Official warns judiciary
Security chief Luo Gan (羅幹) has warned judicial departments to stand firm in the face of what he described as "hostile forces" of reform, but also urged the judiciary to improve its handling of social unrest. In a wide-ranging essay published in Seeking Truth, the Chinese Communist Party's journal, dampened reformists' hopes for moves toward an independent judiciary and reaffirmed the party's guiding role in law enforcement. "Hostile forces have been trying their best to attack and fundamentally transform our judicial system," Luo wrote in the essay seen yesterday.
Family of five killed
Police are probing an apparent murder-suicide after finding seven bodies drenched with blood in a village near the Hong Kong border. Police found the victims, aged between 14 and 81 and including a family of five, in Baishayun village, Guangdong Province, on Monday night, Xinhua news agency reported. A man identified as Yan Zhongxi and his wife are believed to have cut the throats of the family following a dispute over money and then committed suicide.
Education fees cut
Beijing will exempt all rural students from paying compulsory education fees starting from the spring semester this year, state media reported. Students in rural areas of western China were exempted from compulsory education fees last year and now the program will be expanded that to the poorer central and eastern regions, State Councilor Chen Zhili (陳至立) was quoted as saying late on Thursday by the Xinhua news agency.
Political prisoner near death
A prisoner who is believed to be a victim of political purges by the nation's late dictator is in urgent need of medical treatment, Amnesty International (AI) said. Geldy Kyarizov is severely malnourished and weak and may be ``in grave danger if he does not receive adequate treatment immediately,'' AI said late on Thursday. Kyarizov was arrested in 2002 and reportedly tortured by electric shocks to his genitals before being sentenced to six years in prison following an unfair trial. Kyarizov's wife visited him on Monday in a Turkmenabad prison and said "he is a skeleton with skin, his weight now is 45 to 50kg. He is like a walking dead body."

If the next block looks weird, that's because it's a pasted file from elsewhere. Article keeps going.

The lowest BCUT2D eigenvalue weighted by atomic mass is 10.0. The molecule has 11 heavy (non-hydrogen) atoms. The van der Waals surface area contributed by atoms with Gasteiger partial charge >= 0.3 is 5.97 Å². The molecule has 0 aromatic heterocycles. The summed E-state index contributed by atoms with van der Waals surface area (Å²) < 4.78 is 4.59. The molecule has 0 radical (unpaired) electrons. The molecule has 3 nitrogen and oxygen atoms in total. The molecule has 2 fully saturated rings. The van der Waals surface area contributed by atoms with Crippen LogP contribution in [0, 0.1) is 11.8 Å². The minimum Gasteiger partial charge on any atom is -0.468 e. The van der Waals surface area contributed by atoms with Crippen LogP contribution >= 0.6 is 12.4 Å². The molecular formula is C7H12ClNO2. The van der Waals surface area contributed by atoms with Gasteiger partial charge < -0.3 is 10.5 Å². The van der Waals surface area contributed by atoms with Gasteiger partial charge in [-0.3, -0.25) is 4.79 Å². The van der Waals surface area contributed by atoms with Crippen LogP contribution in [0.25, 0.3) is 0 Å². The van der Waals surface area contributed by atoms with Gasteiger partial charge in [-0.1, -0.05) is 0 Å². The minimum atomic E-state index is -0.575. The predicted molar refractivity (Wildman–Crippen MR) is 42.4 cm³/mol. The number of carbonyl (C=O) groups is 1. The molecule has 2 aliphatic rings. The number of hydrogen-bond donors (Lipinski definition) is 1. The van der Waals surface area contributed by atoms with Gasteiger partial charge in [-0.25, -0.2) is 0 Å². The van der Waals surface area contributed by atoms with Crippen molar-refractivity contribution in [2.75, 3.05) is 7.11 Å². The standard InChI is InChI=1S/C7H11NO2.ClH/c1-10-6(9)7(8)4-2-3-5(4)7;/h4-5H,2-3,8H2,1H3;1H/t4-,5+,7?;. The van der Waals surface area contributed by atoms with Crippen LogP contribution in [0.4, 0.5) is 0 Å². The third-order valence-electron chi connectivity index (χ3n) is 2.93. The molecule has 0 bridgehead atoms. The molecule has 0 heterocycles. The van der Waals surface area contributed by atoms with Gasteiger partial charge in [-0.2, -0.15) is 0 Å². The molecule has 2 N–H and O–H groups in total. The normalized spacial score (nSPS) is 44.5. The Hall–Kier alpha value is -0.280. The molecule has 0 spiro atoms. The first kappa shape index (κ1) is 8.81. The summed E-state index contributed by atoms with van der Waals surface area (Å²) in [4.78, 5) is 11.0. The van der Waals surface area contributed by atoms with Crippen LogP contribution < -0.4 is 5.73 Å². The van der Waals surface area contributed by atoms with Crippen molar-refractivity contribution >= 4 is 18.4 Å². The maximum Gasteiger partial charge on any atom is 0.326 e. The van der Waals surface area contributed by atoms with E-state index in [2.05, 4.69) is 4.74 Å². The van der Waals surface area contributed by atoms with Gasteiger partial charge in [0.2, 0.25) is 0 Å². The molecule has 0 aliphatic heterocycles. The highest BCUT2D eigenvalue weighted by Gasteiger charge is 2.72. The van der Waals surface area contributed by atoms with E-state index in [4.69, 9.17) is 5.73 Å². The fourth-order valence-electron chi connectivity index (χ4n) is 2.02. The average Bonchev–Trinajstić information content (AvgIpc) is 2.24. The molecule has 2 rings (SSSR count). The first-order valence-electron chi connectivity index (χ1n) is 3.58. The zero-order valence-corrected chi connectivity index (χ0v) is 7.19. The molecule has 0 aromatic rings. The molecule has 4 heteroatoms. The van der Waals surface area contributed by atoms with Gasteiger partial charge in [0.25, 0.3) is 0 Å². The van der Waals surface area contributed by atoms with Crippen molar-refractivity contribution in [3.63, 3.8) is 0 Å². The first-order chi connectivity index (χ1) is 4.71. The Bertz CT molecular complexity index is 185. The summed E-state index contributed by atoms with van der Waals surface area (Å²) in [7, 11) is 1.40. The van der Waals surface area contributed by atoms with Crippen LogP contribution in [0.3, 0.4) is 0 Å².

`Jesus loves Osama'
A sign saying "Jesus Loves Osama" outside some churches drew criticism from officials and religious leaders on Thursday. "I hope they [the churches] will understand that a lot of Australians, including many Australian Christians, will think that the prayer priority of the church on this occasion could have been elsewhere," Prime Minister John Howard said. Anglican Archbishop Peter Jensen said churches that posted the sign were obviously trying to illustrate Christian teaching that God loves everybody, no matter how evil their sins, but that he found the sign ``a bit misleading'' and potentially offensive.
Ex-rocker may be released
Disgraced British ex-rocker Gary Glitter, imprisoned for sexually molesting two young girls, is on a list of inmates to be possibly released this month, his lawyer said yesterday. Glitter, 62, was convicted and sentenced to three years in prison during a one-day trial in March last year and subsequently lost an appeal. Every year at major national holidays, the Vietnamese president authorizes amnesty for prisoners. "My client is on the list for Tet [Lunar New Year] amnesty consideration and I expect to hear the final decision in a few days," Glitter's lawyer Le Thanh Kinh said in Ho Chi Minh.